It was said in just the comradely, half-amused voice with which she had addressed Ward a hundred times in the past year, but perhaps the boy had changed. At all events, it was with something like pain and impatience in his tone that he said gruffly:
“Yes, you do! You like me about as much as you like Nina, or Granny!”
“I like you—sh! just a little better than I do Granny!” Harriet confided. “Don’t spoil your dinner with olives, Ward! Don’t muss that—there’s a dear! Dinner’s announced, by the way. It’s quarter past eight.”
“I’m going!” he grumbled, discontentedly.
“At any rate, I love the orchid!” Harriet said, soothingly. He was laughing too, as he disappeared, but something in his face was vaguely troubling to her none-the-less, and she remembered it now and then with a little compunction during her quiet evening of reading. She was tired to-night, excited from the talk with Blondin that afternoon, and by the general confusion and noise of the household. Ward—Nina—Royal—their names flitted through her thoughts even when she tried to read; at such a time as this she felt as if the life at Crownlands was like the current of a river that moved too swiftly, or more appropriately perhaps, like some powerful motor-car whose smooth, swift passage gave its occupants small chance to investigate the country through which they fled. Well, she would see Linda on Saturday, and have Sunday with her and the children, and that meant always a complete change and a shifted viewpoint, even when, as frequently happened, Linda took the older-sisterly privilege of scolding.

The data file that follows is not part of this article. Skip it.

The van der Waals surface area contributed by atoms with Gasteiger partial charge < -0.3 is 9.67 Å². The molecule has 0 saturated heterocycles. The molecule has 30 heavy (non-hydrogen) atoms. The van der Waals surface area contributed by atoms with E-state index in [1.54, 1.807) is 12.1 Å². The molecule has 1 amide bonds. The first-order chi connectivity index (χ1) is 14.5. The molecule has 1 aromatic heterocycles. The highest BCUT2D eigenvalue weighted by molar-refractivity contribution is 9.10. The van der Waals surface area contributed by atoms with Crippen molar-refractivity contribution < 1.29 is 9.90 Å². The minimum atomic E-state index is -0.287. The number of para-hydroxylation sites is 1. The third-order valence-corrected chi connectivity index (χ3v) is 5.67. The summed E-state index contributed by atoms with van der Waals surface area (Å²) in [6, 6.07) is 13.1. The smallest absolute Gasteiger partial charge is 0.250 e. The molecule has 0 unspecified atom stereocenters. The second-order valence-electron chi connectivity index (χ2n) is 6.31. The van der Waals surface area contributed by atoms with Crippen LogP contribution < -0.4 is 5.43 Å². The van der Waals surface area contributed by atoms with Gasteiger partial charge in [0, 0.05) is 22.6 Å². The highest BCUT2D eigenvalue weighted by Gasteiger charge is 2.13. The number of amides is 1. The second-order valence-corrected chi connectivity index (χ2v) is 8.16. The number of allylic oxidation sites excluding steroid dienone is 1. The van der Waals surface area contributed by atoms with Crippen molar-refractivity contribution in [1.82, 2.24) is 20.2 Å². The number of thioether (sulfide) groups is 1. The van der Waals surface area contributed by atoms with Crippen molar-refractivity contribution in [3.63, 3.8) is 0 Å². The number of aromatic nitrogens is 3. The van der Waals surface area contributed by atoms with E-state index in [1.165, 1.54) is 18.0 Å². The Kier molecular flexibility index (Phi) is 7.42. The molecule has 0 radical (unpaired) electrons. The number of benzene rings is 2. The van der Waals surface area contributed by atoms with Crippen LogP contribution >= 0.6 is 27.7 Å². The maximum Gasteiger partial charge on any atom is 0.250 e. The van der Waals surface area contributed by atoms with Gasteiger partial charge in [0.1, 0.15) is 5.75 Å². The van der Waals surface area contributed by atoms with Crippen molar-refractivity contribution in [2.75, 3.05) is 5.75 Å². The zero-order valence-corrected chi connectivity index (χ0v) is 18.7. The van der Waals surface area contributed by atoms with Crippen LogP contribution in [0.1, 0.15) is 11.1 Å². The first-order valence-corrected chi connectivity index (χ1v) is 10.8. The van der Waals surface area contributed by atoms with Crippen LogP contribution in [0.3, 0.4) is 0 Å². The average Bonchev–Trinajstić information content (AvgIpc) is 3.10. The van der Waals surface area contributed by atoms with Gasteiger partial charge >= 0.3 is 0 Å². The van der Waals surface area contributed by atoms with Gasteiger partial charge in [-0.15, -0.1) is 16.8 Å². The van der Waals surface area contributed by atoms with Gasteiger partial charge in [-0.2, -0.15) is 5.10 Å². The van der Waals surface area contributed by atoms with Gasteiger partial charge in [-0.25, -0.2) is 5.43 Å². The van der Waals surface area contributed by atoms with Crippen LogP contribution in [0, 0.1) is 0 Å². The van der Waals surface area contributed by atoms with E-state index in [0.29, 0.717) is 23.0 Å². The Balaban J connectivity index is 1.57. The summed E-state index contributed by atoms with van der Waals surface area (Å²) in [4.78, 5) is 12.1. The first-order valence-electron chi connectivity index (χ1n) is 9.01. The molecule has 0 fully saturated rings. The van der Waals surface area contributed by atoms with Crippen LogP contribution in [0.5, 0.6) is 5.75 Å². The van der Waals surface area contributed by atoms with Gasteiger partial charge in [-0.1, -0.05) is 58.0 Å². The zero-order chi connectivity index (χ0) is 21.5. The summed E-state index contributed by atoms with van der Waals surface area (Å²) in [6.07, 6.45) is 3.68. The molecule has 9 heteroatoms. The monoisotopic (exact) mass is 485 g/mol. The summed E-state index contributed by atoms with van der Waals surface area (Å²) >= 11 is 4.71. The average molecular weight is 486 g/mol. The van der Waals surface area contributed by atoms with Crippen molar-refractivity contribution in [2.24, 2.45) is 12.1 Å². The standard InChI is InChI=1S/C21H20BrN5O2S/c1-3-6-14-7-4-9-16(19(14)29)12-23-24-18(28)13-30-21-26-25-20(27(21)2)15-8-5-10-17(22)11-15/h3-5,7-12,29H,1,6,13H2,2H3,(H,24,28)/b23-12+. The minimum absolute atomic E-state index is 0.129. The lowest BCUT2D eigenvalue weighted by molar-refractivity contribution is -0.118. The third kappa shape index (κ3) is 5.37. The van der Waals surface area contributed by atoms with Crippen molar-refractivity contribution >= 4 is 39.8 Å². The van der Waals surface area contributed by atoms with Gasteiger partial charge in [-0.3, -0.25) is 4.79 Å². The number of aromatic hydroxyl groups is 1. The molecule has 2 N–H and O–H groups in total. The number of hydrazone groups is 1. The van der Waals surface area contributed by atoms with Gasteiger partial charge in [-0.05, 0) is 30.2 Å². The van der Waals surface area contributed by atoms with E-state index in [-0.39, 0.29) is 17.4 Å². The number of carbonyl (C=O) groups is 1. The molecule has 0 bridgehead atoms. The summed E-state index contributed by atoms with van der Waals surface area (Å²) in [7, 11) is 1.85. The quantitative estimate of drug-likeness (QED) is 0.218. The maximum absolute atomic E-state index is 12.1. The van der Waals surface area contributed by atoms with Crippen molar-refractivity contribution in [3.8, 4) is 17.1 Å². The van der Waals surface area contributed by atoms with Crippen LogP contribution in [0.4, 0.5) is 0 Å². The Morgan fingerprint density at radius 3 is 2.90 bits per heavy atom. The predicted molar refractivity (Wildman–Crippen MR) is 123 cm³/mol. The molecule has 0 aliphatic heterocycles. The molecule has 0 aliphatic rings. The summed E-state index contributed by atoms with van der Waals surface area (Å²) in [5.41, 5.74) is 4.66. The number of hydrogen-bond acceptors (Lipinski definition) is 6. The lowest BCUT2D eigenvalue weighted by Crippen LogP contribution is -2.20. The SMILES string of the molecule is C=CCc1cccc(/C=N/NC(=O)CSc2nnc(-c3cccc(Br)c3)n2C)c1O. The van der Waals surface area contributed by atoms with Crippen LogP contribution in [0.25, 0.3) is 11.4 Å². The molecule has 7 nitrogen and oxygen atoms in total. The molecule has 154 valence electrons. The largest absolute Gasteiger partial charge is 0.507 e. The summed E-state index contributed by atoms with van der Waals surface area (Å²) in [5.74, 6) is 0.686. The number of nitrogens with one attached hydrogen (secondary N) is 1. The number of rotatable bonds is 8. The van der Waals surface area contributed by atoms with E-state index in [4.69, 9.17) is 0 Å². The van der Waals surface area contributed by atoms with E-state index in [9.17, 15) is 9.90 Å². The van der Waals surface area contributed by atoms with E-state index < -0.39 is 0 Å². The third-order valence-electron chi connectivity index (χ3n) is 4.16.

Linda, who had been Mrs. Frederick Davenport for some seventeen years, had lived for the last ten in a quiet New Jersey village. The house for which she and her husband paid the staggering rent of forty dollars a month had proved to be in a region toward which the expected tide of fashion did not turn, but it remained a quiet and eminently respectable neighbourhood, remained almost unchanged, in fact, and Linda was satisfied.
When Harriet had chaperoned Nina and Amy to the Friday afternoon matinee, and had duly deposited Amy afterward in the Hawkes mansion, and had escorted Nina to her grandmother’s apartment, she was free to direct Hansen to drive her to the Jersey tube, and to spend a hot, uncomfortable hour in a stream of homegoing commuters, on the way to Linda’s house. She was unexpected, but that made no difference; the Davenports had little company, and they were always ready to welcome the beloved sister and aunt.